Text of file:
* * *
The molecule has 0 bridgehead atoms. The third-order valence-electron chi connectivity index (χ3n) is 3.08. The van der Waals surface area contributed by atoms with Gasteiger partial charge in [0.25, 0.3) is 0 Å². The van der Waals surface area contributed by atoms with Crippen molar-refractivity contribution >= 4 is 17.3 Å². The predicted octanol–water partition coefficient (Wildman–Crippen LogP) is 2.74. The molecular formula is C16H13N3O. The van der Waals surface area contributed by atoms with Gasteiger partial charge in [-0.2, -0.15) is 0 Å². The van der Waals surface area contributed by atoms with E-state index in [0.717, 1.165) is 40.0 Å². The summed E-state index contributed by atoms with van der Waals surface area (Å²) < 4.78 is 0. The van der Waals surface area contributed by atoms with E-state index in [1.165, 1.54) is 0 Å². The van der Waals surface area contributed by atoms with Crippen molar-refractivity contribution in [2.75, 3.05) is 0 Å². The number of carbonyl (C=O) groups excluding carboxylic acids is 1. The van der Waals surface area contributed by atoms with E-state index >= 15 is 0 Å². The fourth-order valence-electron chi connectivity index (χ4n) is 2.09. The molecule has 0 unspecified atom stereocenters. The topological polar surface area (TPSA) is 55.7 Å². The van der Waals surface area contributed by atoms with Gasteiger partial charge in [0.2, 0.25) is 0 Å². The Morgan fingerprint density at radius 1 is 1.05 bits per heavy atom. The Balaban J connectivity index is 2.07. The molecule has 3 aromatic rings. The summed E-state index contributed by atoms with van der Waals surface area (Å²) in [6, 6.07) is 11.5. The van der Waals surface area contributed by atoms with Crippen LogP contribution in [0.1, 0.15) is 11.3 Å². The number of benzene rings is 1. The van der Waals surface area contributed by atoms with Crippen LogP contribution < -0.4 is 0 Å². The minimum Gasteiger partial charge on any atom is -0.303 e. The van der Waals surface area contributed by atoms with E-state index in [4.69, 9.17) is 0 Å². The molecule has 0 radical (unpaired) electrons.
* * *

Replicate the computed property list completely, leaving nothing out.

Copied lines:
The molecule has 0 bridgehead atoms. The third-order valence-electron chi connectivity index (χ3n) is 3.08. The van der Waals surface area contributed by atoms with Gasteiger partial charge in [0.25, 0.3) is 0 Å². The van der Waals surface area contributed by atoms with Crippen molar-refractivity contribution >= 4 is 17.3 Å². The predicted octanol–water partition coefficient (Wildman–Crippen LogP) is 2.74. The molecular formula is C16H13N3O. The van der Waals surface area contributed by atoms with Gasteiger partial charge in [-0.2, -0.15) is 0 Å². The van der Waals surface area contributed by atoms with E-state index in [0.717, 1.165) is 40.0 Å². The summed E-state index contributed by atoms with van der Waals surface area (Å²) < 4.78 is 0. The van der Waals surface area contributed by atoms with E-state index in [1.165, 1.54) is 0 Å². The van der Waals surface area contributed by atoms with Crippen molar-refractivity contribution in [2.75, 3.05) is 0 Å². The number of carbonyl (C=O) groups excluding carboxylic acids is 1. The van der Waals surface area contributed by atoms with E-state index >= 15 is 0 Å². The fourth-order valence-electron chi connectivity index (χ4n) is 2.09. The molecule has 0 unspecified atom stereocenters. The topological polar surface area (TPSA) is 55.7 Å². The van der Waals surface area contributed by atoms with Gasteiger partial charge in [0.2, 0.25) is 0 Å². The Morgan fingerprint density at radius 1 is 1.05 bits per heavy atom. The Balaban J connectivity index is 2.07. The molecule has 3 aromatic rings. The summed E-state index contributed by atoms with van der Waals surface area (Å²) in [6, 6.07) is 11.5. The van der Waals surface area contributed by atoms with Crippen LogP contribution in [0.1, 0.15) is 11.3 Å². The number of benzene rings is 1. The van der Waals surface area contributed by atoms with Crippen LogP contribution < -0.4 is 0 Å². The minimum Gasteiger partial charge on any atom is -0.303 e. The van der Waals surface area contributed by atoms with E-state index in [4.69, 9.17) is 0 Å². The molecule has 0 radical (unpaired) electrons.